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J Ophthalmol. 2011;2011:506137. doi: 10.1155/2011/506137. Epub 2010 Nov 7.

Regulation of posttranscriptional modification as a possible therapeutic approach for retinal neuroprotection.

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Laboratory of Retinal Cell Biology, Keio University School of Medicine, 35 Shinanomachi, Shinjuku-ku, Tokyo 160-8582, Japan.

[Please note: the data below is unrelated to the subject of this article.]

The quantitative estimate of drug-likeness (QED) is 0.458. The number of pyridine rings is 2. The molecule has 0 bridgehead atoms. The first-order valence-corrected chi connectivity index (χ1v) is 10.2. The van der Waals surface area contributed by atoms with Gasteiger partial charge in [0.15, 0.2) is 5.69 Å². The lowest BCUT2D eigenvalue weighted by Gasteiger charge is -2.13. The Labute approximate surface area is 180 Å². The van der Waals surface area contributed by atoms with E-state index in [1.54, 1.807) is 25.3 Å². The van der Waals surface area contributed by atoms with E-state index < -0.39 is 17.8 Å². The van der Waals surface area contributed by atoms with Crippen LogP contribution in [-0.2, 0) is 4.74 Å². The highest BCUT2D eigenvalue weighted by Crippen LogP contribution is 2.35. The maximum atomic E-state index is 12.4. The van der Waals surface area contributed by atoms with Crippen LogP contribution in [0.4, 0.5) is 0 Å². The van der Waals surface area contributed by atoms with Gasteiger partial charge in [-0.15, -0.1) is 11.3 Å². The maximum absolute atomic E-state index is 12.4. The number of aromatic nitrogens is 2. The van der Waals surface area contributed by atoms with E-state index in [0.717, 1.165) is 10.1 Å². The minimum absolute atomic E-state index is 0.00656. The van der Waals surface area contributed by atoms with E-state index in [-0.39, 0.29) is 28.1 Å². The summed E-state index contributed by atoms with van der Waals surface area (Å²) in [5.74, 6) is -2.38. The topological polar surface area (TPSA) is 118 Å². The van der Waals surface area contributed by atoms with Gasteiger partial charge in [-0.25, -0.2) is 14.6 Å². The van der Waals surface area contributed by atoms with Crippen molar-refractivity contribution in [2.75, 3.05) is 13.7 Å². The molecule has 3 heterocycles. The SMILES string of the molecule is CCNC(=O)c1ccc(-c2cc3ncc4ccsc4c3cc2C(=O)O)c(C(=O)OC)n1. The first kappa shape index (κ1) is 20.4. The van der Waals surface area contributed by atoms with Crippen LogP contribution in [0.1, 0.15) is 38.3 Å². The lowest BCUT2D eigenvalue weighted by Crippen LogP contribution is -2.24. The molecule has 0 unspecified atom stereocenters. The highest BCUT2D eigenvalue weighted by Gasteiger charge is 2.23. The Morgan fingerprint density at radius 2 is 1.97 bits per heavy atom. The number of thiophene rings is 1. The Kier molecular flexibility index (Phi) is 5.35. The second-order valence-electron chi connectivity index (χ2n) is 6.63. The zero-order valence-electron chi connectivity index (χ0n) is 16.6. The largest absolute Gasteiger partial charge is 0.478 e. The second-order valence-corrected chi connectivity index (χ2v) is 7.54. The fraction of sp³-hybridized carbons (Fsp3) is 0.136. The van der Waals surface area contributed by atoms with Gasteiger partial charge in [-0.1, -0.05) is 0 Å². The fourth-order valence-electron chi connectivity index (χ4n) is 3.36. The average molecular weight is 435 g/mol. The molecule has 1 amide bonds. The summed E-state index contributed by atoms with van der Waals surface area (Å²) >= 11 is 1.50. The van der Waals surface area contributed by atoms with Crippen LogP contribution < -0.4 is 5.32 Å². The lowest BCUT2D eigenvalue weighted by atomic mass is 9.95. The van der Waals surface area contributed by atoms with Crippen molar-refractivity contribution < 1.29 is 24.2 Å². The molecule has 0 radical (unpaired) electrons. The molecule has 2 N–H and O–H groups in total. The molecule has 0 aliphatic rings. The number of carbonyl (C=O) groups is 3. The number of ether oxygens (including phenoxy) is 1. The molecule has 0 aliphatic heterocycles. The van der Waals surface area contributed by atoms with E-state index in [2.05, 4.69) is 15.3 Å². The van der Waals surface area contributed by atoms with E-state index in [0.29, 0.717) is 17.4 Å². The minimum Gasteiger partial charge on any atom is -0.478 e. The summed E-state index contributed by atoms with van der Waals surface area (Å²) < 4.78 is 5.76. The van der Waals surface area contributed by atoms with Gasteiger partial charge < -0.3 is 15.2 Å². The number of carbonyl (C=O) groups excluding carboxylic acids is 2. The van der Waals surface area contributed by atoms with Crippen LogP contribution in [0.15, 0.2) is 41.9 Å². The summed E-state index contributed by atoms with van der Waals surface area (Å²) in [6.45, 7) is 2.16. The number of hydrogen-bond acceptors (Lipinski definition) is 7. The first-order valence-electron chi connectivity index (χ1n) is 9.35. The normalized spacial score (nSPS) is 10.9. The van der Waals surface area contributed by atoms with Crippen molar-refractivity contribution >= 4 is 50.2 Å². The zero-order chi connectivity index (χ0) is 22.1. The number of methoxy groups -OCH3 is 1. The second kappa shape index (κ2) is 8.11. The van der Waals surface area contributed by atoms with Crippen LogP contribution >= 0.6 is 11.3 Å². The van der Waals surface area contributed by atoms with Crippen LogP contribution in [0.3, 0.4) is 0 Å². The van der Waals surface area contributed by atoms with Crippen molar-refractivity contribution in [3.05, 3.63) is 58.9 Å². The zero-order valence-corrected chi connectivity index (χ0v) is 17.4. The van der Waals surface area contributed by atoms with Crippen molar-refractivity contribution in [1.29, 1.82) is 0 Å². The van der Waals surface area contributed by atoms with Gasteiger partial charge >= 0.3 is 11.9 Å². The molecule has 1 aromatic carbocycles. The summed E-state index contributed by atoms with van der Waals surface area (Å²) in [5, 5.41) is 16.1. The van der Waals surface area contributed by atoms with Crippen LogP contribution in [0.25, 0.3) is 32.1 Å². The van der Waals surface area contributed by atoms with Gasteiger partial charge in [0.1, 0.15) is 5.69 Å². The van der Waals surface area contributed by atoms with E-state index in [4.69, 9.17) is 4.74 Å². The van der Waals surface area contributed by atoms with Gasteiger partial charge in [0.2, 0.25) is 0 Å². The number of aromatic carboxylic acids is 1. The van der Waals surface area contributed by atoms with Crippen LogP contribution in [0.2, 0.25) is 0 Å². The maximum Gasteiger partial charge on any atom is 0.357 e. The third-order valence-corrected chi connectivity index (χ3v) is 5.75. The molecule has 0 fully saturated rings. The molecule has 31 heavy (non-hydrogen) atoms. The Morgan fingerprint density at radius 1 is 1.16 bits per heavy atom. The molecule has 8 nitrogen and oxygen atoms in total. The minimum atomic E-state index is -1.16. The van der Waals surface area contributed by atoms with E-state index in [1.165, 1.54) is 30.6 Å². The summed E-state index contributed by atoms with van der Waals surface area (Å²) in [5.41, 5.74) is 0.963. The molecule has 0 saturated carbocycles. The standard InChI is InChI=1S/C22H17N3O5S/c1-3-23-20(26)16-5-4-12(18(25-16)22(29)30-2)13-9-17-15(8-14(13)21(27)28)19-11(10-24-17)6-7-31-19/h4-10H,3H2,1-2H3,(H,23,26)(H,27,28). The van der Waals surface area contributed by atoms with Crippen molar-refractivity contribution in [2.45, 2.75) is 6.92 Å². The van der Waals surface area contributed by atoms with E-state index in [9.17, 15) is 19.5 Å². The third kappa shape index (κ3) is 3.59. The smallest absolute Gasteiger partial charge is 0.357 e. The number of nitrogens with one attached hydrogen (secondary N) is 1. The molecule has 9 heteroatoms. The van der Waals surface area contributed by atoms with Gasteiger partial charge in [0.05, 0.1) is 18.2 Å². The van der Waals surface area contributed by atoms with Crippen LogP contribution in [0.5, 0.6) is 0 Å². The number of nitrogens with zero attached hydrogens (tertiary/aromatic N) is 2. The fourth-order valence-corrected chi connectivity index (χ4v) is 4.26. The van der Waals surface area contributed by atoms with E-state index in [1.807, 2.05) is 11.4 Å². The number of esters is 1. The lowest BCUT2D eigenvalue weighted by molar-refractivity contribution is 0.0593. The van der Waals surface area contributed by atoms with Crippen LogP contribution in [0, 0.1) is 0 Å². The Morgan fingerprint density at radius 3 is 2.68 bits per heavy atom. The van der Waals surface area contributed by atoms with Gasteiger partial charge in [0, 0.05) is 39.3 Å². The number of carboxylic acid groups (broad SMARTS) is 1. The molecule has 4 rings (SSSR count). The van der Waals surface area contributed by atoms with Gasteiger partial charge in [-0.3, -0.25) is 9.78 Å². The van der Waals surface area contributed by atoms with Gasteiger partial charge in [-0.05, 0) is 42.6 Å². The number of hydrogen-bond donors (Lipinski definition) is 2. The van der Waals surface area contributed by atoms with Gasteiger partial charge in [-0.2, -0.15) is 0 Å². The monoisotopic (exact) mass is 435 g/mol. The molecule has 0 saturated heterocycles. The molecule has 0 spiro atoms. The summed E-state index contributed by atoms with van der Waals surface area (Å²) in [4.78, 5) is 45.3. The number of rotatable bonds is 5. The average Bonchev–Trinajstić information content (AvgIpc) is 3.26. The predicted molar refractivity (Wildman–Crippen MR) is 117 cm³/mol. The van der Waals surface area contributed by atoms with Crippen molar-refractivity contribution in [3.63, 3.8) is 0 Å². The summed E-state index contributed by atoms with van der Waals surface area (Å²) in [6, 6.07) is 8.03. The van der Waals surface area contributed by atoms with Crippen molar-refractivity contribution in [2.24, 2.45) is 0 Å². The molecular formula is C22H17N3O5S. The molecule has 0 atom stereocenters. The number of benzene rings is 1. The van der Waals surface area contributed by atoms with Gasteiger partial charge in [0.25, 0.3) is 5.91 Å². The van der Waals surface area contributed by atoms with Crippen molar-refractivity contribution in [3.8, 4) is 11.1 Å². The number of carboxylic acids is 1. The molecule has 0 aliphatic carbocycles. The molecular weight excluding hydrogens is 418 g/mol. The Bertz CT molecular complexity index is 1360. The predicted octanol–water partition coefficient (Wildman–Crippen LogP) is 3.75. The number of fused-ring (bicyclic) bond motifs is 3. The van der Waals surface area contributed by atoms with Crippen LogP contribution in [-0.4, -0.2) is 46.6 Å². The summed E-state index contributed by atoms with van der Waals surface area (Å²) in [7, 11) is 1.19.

Understanding pathogenesis at the molecular level is the first step toward developing new therapeutic approaches. Here, we review the molecular mechanisms of visual dysfunction in two common diseases, innate chorioretinal inflammation and diabetic retinopathy, and the role of the ubiquitin-proteasome system (UPS) in both processes. In innate chorioretinal inflammation, interleukin-6 family ligands induce STAT3 activation in photoreceptors, which causes UPS-mediated excessive degradation of the visual substance, rhodopsin. In diabetic retinopathy, angiotensin II type 1 receptor (AT1R) signaling activates ERK in the inner layers of the retina, causing UPS-mediated excessive degradation of the synaptic vesicle protein, synaptophysin. This latter effect may decrease synaptic activity, in turn adversely affecting neuronal survival. Both mechanisms involve increased UPS activity and the subsequent excessive degradation of a protein required for visual function. Finally, we review the therapeutic potential of regulating the UPS to protect tissue function, citing examples from clinical applications in other medical fields.

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